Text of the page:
It’s been a while since we’ve discussed the US National Grid, but I was recently brought back to the topic.
Last week at work I got involved in a debate with some of our emergency response managers and operators on the issue of map grids. We are putting together a comprehensive emergency operations dashboard (web map) and I thought it would be useful to have a standard grid available that all agencies can use, understand and reference their response efforts against.
My first reaction was to just go ahead and use the US National Grid (USNG). It is easy for us to create web and paper maps that display the grid, it is easy to understand and its use is mandated by federal policy (or so I thought). I was quickly shot down. Someone in the ops group produced a PDF of a map displaying an arbitrary alphanumeric grid. This grid was generated a half decade ago by someone who is long gone and nobody knows where the CAD file is that holds the original grid drawing. Yet this grid has been ‘approved’ by a large federal agency with wide ranging authority and so it was deemed the grid for emergency responders to use. It didn’t seem to bother too many folks that the only place the grid existed was on this small scale PDF. No way to update the underlying map or photo, no way to bring this map into other products. It didn’t matter – this was the approved grid, period.
What really got my attention was when one of our emergency services coordinators, a good guy who’s had (by his estimate) hundreds of hours of federally mandated (and developed) training on disaster response, told me that in all his training classes he’d never even heard of the USNG.
Your tax dollars at work.
In the end we gave up and one of our sharp geospatial analysts was able to recreate the grid as a georeferenced polygon layer using the Data Driven Pages functionality in ArcGIS. So now this approved grid exists not as an overlay on a static paper product, but as a scalable data layer that can be easily incorporated into paper or web based map.
But still, USNG soldiers on. I snuck it in as a data layer in this operations dashboard. It’s turned off by default, but it’s there if needed. I guess everybody’s happy. The ops guys get their arbitrary grid that has no real relation to any recognized spatial coordinate system, but hell, it’s approved! I get a grid that may (or may not) be approved and mandated by the Feds, that every emergency responder gets schooled on when he/she goes for federally mandated training (or maybe not), and is supposed to be the standard emergency response grid system in use by the federal government (perhaps).
Again, your tax dollars at work.
In working through this issue and trying to find documentation and guidance on the mandated uses of USNG I happened on this interesting site, the US National Grid Information Center:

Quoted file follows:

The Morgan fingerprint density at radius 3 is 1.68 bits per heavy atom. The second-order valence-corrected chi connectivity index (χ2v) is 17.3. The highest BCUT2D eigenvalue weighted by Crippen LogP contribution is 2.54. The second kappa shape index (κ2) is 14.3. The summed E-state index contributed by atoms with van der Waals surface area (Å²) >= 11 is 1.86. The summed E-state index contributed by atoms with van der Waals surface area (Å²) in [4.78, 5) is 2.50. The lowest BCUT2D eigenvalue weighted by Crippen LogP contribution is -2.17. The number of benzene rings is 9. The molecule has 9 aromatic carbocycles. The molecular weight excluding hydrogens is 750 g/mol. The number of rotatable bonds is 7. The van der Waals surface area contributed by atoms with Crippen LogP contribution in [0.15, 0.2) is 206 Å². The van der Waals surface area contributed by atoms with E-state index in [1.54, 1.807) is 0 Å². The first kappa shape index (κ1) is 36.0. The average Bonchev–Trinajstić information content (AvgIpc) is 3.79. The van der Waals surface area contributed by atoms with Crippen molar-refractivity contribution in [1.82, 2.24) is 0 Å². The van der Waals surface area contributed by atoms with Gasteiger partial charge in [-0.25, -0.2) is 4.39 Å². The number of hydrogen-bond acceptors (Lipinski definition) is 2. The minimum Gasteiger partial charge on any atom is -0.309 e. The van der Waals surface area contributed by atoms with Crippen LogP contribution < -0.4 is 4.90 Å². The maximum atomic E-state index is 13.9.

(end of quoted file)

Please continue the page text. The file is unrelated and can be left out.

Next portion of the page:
This site holds a lot of great information on the USNG and its applications, and I encourage everyone who deals with USNG or MGRS to spend some time going through the resources.
Even more interesting, it appears the site is not maintained or supported by any federal agency or the FGDC (the ‘father’ of the USNG concept). This is all a private effort and the site is supported by the SharedGeo organization.
So here’s an example of your tax dollars not at work, and it’s a good thing!
Living in England where we have the Ordnance Survey grid system and a national mapping system in place since Napoleon threatened to invade, I was amazed to find that the same thing was not totally in place in the USA. Although most hand held GPS devices sold in the UK are set up to read latitude and longitude, with the exception of hardened geocachers most of us immediately reset them the UK OS grid system, a six figure grid ref defining a 100 meter square (More correctly two letters and six numbers). It’s logical and easy to teach and everyone who uses maps understands it, equally importantly everyone who produces maps for outdoor use uses it so it doesn’t matter if I am using a 1:25000 OS map and I am talking to someone using a 1:40000 Harvey’s map the grid system is the same. Obvious really.
Phil, thanks for the comment. Isn’t it amazing how an imminent invasion can spur standardization? Starting in the late 1940s the US military (and soon, NATO partners) we began ‘gridding the world’ with the Military Grid Reference System (MGRS), but the US military was prohibited from producing maps over the US (except for our Federal military installations and training areas), and the US Geological Survey was content to stick with UTM and Lat/Long (and Township and Range!)for our national mapping program. This issue finally got serious attention during the recovery efforts for Hurricane Katrina in 2005 (which devastated an area larger than England) when the various response agencies – FEMA, the US military, Red Cross, Homeland Security and our local and state agencies – could not pass location information in the same map ‘language’. The US Geological Survey finally agreed to add the USNG to the new US Topo map series. But still, its adoption continues to be slow (and there’s another blog post coming on that topic).